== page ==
The laws of predominantly Catholic countries around the world belie the claim of the CBCP that restricting access to contraception and even access to safe and legal abortion is against the Catholic religion. Many predominantly Catholic countries around the world allow access to modern contraceptives, emergency contraception and even safe and legal abortion. The state of Philippine law on reproductive rights is mere blind adherence to our Spanish colonial past.

Freedom of conscience

Catholic women around the world--including more than 60 percent of Catholic women in Trinidad, Tobago and Botswana, and 28 percent in the Philippines--have used contraceptive methods, showing that Catholic women exercise freedom of conscience.

Predominantly Catholic countries such as Chile and Peru have the same constitutional protection of the life of the woman and the unborn from conception as the Philippines and they allow access to emergency contraceptive pills.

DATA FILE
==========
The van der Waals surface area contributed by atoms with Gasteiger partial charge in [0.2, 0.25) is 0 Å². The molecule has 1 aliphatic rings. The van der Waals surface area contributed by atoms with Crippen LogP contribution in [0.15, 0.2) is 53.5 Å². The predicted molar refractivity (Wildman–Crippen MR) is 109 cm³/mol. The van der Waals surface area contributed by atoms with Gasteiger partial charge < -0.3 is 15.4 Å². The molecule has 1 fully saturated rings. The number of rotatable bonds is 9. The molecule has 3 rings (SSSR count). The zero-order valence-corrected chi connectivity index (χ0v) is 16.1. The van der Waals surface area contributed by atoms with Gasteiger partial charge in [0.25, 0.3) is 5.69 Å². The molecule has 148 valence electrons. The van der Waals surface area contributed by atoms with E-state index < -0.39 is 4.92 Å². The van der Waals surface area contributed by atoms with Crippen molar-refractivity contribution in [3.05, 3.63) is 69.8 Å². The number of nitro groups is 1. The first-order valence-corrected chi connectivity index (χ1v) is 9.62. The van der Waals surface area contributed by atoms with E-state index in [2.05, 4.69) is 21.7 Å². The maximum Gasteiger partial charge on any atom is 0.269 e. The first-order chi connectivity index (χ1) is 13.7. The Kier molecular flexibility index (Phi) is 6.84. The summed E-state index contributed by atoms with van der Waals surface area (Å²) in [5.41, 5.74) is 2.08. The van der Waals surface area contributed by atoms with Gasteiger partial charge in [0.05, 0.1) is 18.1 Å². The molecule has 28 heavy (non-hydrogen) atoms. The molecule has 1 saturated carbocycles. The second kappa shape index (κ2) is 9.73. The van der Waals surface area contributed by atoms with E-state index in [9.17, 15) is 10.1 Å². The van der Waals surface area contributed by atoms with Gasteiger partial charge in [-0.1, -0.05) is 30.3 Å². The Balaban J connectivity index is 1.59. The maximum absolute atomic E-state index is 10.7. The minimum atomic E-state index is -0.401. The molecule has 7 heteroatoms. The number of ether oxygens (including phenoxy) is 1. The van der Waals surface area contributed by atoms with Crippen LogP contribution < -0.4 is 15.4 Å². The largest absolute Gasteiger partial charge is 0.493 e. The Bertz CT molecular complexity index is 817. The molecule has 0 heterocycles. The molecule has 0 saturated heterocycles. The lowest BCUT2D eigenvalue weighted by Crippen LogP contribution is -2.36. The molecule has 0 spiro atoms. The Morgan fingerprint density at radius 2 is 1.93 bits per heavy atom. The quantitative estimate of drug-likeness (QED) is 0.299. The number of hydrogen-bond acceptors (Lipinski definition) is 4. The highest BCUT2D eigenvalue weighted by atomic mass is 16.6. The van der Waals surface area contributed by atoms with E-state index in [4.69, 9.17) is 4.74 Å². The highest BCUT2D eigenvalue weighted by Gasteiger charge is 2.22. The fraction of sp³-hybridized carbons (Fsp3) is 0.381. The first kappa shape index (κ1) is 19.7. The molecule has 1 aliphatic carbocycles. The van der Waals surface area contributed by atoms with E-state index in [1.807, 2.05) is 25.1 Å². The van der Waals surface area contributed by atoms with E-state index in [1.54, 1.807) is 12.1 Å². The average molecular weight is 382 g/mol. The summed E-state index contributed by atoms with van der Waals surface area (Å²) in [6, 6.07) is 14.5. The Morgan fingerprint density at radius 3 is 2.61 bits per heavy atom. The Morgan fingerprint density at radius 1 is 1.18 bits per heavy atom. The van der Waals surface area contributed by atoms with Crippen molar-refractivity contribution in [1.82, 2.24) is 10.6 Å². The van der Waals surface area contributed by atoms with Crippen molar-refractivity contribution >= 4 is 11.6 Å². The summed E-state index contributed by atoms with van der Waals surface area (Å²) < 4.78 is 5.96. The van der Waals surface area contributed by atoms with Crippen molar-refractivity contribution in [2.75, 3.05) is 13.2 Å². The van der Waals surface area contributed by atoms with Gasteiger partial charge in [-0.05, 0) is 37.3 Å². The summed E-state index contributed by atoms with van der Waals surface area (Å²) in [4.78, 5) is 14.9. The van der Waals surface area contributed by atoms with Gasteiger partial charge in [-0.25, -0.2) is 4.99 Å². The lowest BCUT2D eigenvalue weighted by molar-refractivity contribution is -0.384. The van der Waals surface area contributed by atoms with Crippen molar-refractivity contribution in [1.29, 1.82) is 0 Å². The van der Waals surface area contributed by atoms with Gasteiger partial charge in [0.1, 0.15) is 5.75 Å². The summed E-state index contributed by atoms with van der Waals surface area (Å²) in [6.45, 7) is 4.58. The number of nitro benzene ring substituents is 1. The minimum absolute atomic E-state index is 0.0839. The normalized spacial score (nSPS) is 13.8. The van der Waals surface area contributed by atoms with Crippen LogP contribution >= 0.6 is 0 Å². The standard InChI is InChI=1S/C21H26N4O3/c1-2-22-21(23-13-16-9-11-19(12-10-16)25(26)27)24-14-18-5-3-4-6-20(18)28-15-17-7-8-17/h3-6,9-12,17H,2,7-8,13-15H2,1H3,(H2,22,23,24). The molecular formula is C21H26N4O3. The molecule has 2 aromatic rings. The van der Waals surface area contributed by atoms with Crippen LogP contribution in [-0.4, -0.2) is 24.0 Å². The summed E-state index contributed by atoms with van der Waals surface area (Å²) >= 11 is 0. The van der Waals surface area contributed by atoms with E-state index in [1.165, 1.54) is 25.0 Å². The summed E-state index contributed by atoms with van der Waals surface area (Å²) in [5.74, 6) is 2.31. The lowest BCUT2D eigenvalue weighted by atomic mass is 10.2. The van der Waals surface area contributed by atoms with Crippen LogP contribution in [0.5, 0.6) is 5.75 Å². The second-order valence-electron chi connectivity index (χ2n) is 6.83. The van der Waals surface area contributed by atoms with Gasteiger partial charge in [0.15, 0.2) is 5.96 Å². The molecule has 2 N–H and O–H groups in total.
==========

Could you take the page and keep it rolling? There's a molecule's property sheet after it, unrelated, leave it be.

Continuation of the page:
Other predominantly Catholic countries such as Argentina and Belgium even make emergency contraceptive pills available without prescription. The World Health Organization defines emergency contraception (EC) a method of preventing pregnancy. It says that EC does not interrupt pregnancy and thus is not considered a method of abortion.

Religiously fundamental policies are encouraged by President Gloria Macapagal Arroyo’s administration. President Arroyo has taken a “natural-family-planning-only” stance to family planning services. Thus, many women are denied access to modern contraceptives such as oral contraceptives, injectables, IUDs, and tubal ligation.

For example, Executive Order No. 003, issued by former Manila Mayor Jose “Lito” Atienza in 2000 prohibits public health clinics and hospitals from providing any family planning services besides natural family planning. While modern family planning services are still permitted in private health institutions, due to many women’s limited resources they are effectively banned from receiving such services.

Public health crisis

As a result of Executive Order No. 003 and similar policies implemented throughout the country, the Philippines faces a health crisis that would only be worsened if the Philippine government does not enact a national law providing access to information and reproductive health care services including sexuality education and adolescent access to reproductive health information and services. The continued delay in the passage of a national law on reproductive health care will further compound a major public health crisis in the country.”